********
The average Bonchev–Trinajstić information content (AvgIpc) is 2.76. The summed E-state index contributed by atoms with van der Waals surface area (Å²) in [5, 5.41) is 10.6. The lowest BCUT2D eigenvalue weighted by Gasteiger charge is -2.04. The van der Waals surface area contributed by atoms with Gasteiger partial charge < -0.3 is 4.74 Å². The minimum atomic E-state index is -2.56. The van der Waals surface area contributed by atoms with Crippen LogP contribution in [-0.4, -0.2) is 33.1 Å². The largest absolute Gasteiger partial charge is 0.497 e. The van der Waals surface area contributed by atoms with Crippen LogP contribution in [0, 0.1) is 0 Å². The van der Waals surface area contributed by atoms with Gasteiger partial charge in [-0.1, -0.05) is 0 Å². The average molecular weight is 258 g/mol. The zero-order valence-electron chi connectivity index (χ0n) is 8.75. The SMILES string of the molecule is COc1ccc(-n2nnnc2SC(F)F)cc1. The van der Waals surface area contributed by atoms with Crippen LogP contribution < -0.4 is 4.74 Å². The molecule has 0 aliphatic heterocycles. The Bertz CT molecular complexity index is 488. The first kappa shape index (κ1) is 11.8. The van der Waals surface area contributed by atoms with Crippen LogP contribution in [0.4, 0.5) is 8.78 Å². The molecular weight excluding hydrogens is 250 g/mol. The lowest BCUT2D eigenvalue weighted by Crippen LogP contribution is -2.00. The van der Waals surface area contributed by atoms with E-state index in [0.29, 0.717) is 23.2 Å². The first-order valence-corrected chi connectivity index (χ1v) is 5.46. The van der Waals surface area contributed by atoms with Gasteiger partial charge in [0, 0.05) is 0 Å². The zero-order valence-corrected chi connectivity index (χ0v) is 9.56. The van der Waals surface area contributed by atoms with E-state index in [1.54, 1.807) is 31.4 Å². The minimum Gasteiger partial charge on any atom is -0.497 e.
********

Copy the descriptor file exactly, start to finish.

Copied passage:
The average Bonchev–Trinajstić information content (AvgIpc) is 2.76. The summed E-state index contributed by atoms with van der Waals surface area (Å²) in [5, 5.41) is 10.6. The lowest BCUT2D eigenvalue weighted by Gasteiger charge is -2.04. The van der Waals surface area contributed by atoms with Gasteiger partial charge < -0.3 is 4.74 Å². The minimum atomic E-state index is -2.56. The van der Waals surface area contributed by atoms with Crippen LogP contribution in [-0.4, -0.2) is 33.1 Å². The largest absolute Gasteiger partial charge is 0.497 e. The van der Waals surface area contributed by atoms with Crippen LogP contribution in [0, 0.1) is 0 Å². The van der Waals surface area contributed by atoms with Gasteiger partial charge in [-0.1, -0.05) is 0 Å². The average molecular weight is 258 g/mol. The zero-order valence-electron chi connectivity index (χ0n) is 8.75. The SMILES string of the molecule is COc1ccc(-n2nnnc2SC(F)F)cc1. The van der Waals surface area contributed by atoms with Crippen LogP contribution < -0.4 is 4.74 Å². The molecule has 0 aliphatic heterocycles. The Bertz CT molecular complexity index is 488. The first kappa shape index (κ1) is 11.8. The van der Waals surface area contributed by atoms with Crippen LogP contribution in [0.4, 0.5) is 8.78 Å². The molecular weight excluding hydrogens is 250 g/mol. The lowest BCUT2D eigenvalue weighted by Crippen LogP contribution is -2.00. The van der Waals surface area contributed by atoms with E-state index in [0.29, 0.717) is 23.2 Å². The first-order valence-corrected chi connectivity index (χ1v) is 5.46. The van der Waals surface area contributed by atoms with Gasteiger partial charge in [0, 0.05) is 0 Å². The zero-order valence-corrected chi connectivity index (χ0v) is 9.56. The van der Waals surface area contributed by atoms with E-state index in [1.54, 1.807) is 31.4 Å². The minimum Gasteiger partial charge on any atom is -0.497 e.